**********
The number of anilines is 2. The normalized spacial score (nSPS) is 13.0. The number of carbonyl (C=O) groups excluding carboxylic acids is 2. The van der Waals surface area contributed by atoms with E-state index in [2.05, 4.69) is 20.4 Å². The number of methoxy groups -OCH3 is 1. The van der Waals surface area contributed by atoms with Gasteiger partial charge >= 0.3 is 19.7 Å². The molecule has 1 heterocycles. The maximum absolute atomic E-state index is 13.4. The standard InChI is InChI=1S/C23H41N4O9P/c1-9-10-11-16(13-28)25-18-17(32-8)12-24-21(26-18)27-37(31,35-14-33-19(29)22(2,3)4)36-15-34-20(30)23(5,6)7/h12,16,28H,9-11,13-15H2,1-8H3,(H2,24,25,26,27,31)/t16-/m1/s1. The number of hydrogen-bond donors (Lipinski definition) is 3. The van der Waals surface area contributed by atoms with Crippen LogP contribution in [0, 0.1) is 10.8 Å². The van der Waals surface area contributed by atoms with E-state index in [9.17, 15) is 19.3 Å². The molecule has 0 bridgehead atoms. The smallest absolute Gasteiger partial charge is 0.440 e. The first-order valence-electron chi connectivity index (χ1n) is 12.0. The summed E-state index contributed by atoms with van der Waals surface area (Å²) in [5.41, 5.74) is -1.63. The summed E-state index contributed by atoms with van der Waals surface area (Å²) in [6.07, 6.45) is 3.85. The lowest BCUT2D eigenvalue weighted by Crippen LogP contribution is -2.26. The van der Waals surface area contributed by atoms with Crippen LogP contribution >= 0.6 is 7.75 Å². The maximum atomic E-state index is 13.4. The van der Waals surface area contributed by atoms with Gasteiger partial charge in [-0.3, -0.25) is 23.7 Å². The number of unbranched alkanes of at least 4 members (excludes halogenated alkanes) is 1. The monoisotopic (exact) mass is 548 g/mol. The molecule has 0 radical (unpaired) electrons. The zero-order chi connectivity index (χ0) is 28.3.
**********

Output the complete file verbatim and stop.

The number of anilines is 2. The normalized spacial score (nSPS) is 13.0. The number of carbonyl (C=O) groups excluding carboxylic acids is 2. The van der Waals surface area contributed by atoms with E-state index in [2.05, 4.69) is 20.4 Å². The number of methoxy groups -OCH3 is 1. The van der Waals surface area contributed by atoms with Gasteiger partial charge >= 0.3 is 19.7 Å². The molecule has 1 heterocycles. The maximum absolute atomic E-state index is 13.4. The standard InChI is InChI=1S/C23H41N4O9P/c1-9-10-11-16(13-28)25-18-17(32-8)12-24-21(26-18)27-37(31,35-14-33-19(29)22(2,3)4)36-15-34-20(30)23(5,6)7/h12,16,28H,9-11,13-15H2,1-8H3,(H2,24,25,26,27,31)/t16-/m1/s1. The number of hydrogen-bond donors (Lipinski definition) is 3. The van der Waals surface area contributed by atoms with Crippen LogP contribution in [0, 0.1) is 10.8 Å². The van der Waals surface area contributed by atoms with E-state index in [9.17, 15) is 19.3 Å². The molecule has 0 bridgehead atoms. The smallest absolute Gasteiger partial charge is 0.440 e. The first-order valence-electron chi connectivity index (χ1n) is 12.0. The summed E-state index contributed by atoms with van der Waals surface area (Å²) in [5.41, 5.74) is -1.63. The summed E-state index contributed by atoms with van der Waals surface area (Å²) in [6.07, 6.45) is 3.85. The lowest BCUT2D eigenvalue weighted by Crippen LogP contribution is -2.26. The van der Waals surface area contributed by atoms with Crippen LogP contribution >= 0.6 is 7.75 Å². The maximum atomic E-state index is 13.4. The van der Waals surface area contributed by atoms with Gasteiger partial charge in [-0.3, -0.25) is 23.7 Å². The number of unbranched alkanes of at least 4 members (excludes halogenated alkanes) is 1. The monoisotopic (exact) mass is 548 g/mol. The molecule has 0 radical (unpaired) electrons. The zero-order chi connectivity index (χ0) is 28.3.